Today's Morning Mix on KPFA included an interesting coverage of the status quo regarding juvenile justice institutions in California.
The story included interviews with Selena Teji from CJCJ and Bryan Lalock from Bay Area Legal Aid. As Teji and Lalock explained, counties offer a continuum of institutions, ranging from electronic monitoring, through community service, group homes, juvenile hall commitments, to fully locked county-run facilities (camps and ranches). The state level institutions are designed to house the "worst of the worst" and unsuitable for the needs of the juvenile population. The infrastructure is run down and violence runs rampant. There has been extensive litigation addressing the inability of state institutions to provide mental health settings and offer reentry services (the latter are much easier on the county level, where public defense has a better interface with community institutions, and where juveniles are closer to the family).
Given the atrocious status of state institutions, they would have to be replaced, but our budgetary difficulties make that impossible; initially, Governor Brown wanted to do away with all state facilities, but was faced with opposition. The new plan is a "buy back" option, in which countries could receive the money and could either handle inmates within the county or pay the state to house them in state facilities. The choice might be different between bigger and smaller counties. However, for all counties, money is an important factor; state-run institutions have exceedingly high recidivism rates.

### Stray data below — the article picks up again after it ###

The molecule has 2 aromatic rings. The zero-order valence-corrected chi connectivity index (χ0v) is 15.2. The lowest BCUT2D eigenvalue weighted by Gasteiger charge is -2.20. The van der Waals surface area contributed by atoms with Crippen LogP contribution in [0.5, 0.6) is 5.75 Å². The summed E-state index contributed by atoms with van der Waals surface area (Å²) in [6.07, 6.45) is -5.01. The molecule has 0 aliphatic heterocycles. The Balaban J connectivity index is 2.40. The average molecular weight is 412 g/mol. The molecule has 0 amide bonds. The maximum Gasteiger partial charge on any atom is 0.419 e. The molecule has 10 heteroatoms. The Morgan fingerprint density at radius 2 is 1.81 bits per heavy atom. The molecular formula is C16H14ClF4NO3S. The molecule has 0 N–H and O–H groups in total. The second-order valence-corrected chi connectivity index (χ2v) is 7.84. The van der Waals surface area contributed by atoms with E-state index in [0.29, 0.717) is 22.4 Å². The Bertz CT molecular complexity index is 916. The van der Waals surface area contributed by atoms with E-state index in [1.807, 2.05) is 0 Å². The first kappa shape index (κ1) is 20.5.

Finally, should voters decline to reaffirm the vehicle tax, the realignment may be off, and the situation will not improve.
Listen to the whole show - it also featured a discussion of the prison industrial complex.